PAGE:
(Photo: The good life in five-hundred square feet. Credit: Marina City Online.)
My friend, Donn, the sole man, has been downsized out of a job. Now he’s talking about downsizing his apartment. He’s got a huge two-bedroom packed to the rafters with shiny nice things in a seedy corner of East Rogers Park. It’s never a bad idea to bring your lifestyle into agreement with your income. But I think more than finances are at play, here.
“I can’t afford this apartment anymore. I’ve been thinking about your place a lot. I think to myself, ‘That guy knows how to live.'”
Funny, I always envied Donn. An employment-law attorney with an ability to gig wherever he wants, a great eye for decorating, and a fabulously large group of friends, he always seemed to have it made. But this isn’t the first time this year he’s lost a good gig. And the economic meltdown that led to his layoff is also making his seedy neighborhood feel even seedier to him, since this country’s youth are experiencing the lowest teen employment rate in 60 years. It’s no wonder that a long-gone open-air drug market has reappeared on his corner. He told me he no longer feels safe in his neighborhood after dark.
I get wanting to leave a neighborhood that you moved into because it reads as a yuppie paradise by day, but that changes utterly after dark, and not for the better. My longest apartment stint in Chicago before I moved downtown to Marina City was a year and a half spent in Logan Square. Not the yuppie Logan Boulevard end, mind you. The gang-infested end by Milwaukee and Diversey, where the night I was beaten to the ground by a group of youths who stole my backpack, the cops told me I was foolish for living there. I agreed and decamped to downtown.
Fear may have driven me to Marina City, but it isn’t what keeps me here. The ability to live my life, run almost all of my errands, and enjoy world-class culture within a 20-minute walk of my home is what does it. But even with the ghetto-fabulous state of my studio (and if you saw the sorry condition of my bathroom wall, you’d understand), this is downtown. After five years, I still pay less rent than I ever paid in New York. But downtown doesn’t come cheap.
Back in Brooklyn I also lived in a fabulously walkable and thoroughly expensive neighborhood. Then, as now, I saw living in cramped quarters with modest possessions as the cost of living where I wanted. I’m often told my apartment reminds people of grad-school living. I admit it, I like to travel light. Aside from new furniture, I probably have less miscellaneous stuff now than was packed into the back of the SUV in which a friend drove me to Chicago in 2003.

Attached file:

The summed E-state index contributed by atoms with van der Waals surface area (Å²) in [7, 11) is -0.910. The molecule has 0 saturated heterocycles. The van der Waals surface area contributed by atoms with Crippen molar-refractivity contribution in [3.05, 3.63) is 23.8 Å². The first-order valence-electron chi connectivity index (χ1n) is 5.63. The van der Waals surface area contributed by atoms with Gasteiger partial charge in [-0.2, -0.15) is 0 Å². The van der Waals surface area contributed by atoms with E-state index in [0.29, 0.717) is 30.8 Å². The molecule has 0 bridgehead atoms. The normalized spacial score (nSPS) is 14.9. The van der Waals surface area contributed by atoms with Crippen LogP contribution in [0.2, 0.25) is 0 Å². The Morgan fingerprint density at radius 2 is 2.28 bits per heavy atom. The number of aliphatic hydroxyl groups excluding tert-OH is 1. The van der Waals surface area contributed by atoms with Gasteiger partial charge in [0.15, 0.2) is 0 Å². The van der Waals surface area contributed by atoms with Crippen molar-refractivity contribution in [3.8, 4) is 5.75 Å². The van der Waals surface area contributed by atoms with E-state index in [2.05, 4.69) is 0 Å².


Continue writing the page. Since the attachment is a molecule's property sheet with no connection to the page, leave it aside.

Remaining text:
On the other hand, in both places, the life available to me mere steps outside my front door has meant I did need to make my home an island paradise unto itself. Far-flung suburbanites in places like Palatine build McMansions because they have to. With the Siskel Center just down the street, I don’t really need a home theater room.
So for the past 12 years, I’ve slept on a futon in the great room of a one-room apartment. No dining room. No bedroom. No bed, for that matter. That’s how I live within my means and manage to be in my neighborhood of choice. It works very well for me.
I don’t know what Donn’s mileage would be. He loves this neighborhood as much as I do, and if his yen to move reflects a real desire to live a more unencumbered life, he’ll probably do very well down here. But there’s a trick to emulating my lifestyle. You need to have a good sense of just enough.
In a small apartment, you only need to bring with you just enough of your possessions to live well. Downtown at your doorstep will take care of the rest. Too many things will end up in storage and weigh you down. Bring too few possessions, and you’ll feel poverty-stricken. But knowing when enough is enough and sticking to it can make you feel like royalty in a one-room abode.
It’s more or less a universal law. To be happy, take only what you need and leave the rest for others. These weren’t words to live by for the gang that accosted me in Logan Square, or likely for the drug dealers on Donn’s block. But I swear by them and they’ve never steered me wrong. That’s my life advice of the day from an aging, 38th-floor, 500 square-foot apartment with few knickknacks but a killer view and a lot of promise, if only I’d paint the damned thing.
In the heart of it all.